Most people I work with are very concerned about improving their credit scores post-bankruptcy. This is a good thing since nearly all important transactions like finding a job, buying insurance, financing a car or home, or even renting an apartment may well depend on your credit score. The good news is you can have excellent credit again! But it will take time and hard work to get there. If you’re groaning over the “time and hard work” comment, simply recall how long it took to get to the point of filing bankruptcy and all your hard work to avoid that step. In comparison, working on your credit should be a piece of cake.
Start by checking your credit report for accuracy. You can get your credit reports free at AnnualCreditReport.com or by calling the toll free number (1-877-322-8228). If you received free copies within a year of your request, you must pay a small fee.
When you get your credit reports, review them carefully to make sure your name, address, and employment information are correct. Look over the account information carefully. Any account you included in the bankruptcy should show a zero balance and may have a notation that the account was part of a bankruptcy.
In addition, your bankruptcy will show under the “Public Record” section of each credit report. You should know that the bankruptcy filing can legally stay on your credit report up to 10 years, although it can fall off sooner. As time goes by and your credit improves, new creditors will be more concerned about how you used credit since your bankruptcy discharge rather than the bankruptcy itself.
Ongoing secured loan obligations
If you filed bankruptcy and had car loans or mortgages but were current (or got current) during the bankruptcy, continuing those payments on time every month will help to rebuild credit faster. The key is on time payments since 35% of your credit score is based on whether you pay bills when they are due. Paying early is even better if at all possible.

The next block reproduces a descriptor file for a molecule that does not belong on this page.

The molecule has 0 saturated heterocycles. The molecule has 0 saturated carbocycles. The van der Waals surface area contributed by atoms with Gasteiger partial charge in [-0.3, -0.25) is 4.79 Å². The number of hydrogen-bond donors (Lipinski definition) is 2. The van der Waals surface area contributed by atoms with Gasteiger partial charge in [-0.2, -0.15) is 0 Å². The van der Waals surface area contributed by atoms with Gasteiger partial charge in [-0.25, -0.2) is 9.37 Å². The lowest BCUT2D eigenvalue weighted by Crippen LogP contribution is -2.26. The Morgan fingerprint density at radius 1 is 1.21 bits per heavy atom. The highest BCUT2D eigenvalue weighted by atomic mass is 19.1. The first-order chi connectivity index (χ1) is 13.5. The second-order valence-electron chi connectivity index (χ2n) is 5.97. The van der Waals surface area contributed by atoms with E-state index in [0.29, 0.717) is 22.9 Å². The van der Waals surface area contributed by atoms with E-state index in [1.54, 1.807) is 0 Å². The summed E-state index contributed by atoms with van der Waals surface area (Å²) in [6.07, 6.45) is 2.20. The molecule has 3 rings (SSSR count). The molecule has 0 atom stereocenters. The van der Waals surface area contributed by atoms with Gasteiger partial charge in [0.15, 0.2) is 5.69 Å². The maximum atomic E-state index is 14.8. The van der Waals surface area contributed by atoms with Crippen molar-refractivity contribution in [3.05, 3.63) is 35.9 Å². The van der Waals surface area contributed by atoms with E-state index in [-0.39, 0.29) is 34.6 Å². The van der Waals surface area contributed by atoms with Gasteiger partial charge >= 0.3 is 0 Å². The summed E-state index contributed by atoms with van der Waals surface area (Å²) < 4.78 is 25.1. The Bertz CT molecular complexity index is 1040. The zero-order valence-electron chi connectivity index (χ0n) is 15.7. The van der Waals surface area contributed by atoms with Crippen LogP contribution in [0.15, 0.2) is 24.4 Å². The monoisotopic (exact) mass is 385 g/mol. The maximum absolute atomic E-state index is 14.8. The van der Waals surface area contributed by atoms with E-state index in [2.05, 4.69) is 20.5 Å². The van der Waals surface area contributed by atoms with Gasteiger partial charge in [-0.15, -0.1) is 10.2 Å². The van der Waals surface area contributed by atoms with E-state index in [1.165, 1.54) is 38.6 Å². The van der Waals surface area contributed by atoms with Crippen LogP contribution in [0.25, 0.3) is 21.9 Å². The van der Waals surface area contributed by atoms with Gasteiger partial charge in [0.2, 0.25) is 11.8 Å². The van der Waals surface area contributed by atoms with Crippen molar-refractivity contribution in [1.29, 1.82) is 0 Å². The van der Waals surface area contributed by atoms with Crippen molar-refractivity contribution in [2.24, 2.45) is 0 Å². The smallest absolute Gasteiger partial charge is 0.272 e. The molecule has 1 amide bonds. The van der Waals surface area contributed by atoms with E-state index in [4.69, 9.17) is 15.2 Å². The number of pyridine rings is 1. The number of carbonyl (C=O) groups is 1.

Be ready to use credit again
Although it helps your credit score to have a payment history, don’t rush out looking for new credit until you are certain you can handle it responsibly. This means you can stick to a budget, and save money every month for emergencies. Only then should you consider using small amounts of credit that you pay in full when the bill arrives. Start small, perhaps getting a gas card or one for a retail store. But beware! These creditors typically charge double digit interest rates so be sure to pay the bill in full each month to avoid expensive interest charges.
You may have an open credit card account from before your bankruptcy. If so, use the card but keep balances low. Again, make monthly payments on time. Ideally, you should be able to repay the monthly balance in full because you are simply using credit as a tool to rebuild your score, not to supplement income or in place of emergency savings. On the other hand, you must use credit to rebuild credit. Consumers who use credit moderately are considered a better risk than those who don’t use credit at all.
Secured credit cards
If all else fails, talk with a local bank or credit union about getting a secured credit card. Secured means you must deposit money into an account which becomes collateral for using the credit card. Your line of credit depends on the amount you deposit.
Make sure the lender reports your account activity each month to the 3 credit reporting bureaus. Without a solid payment history being documented on your credit reports, no one will know what a terrific job you are doing. When creditors don’t report, your new and improved credit history will remain a mystery.
Use the card for small purchases each month and again, pay your bill in full when due. You can’t use the funds in the account for payments so be sure not to charge more than your budget allows you to pay in full.
After a year, talk with the lender again to see if you qualify for an unsecured credit card. Before signing on the dotted line, make sure the interest rate and other terms are affordable for you.
Anyone who promises they can repair your credit quickly is likely a scammer or con artist. Building good credit takes time and patience. But time will pass regardless so you may as well make good use of it. Once actively trying to improve your credit, it typically takes 2 years before you’re accepted for a major credit card at decent interest rates. To qualify for a mortgage with reasonable terms, it takes about 4 years.
If you would like review your credit report with a Financial Counselor or want to discuss ideas to improve credit, call LSS for a free and confidential appointment at 888.577.2227 or GET STARTED ONLINE. Don’t wait – take action today!
Author Barbara Miller is a Certified Financial Counselor with LSS and she specializes in Bankruptcy Counseling and Education.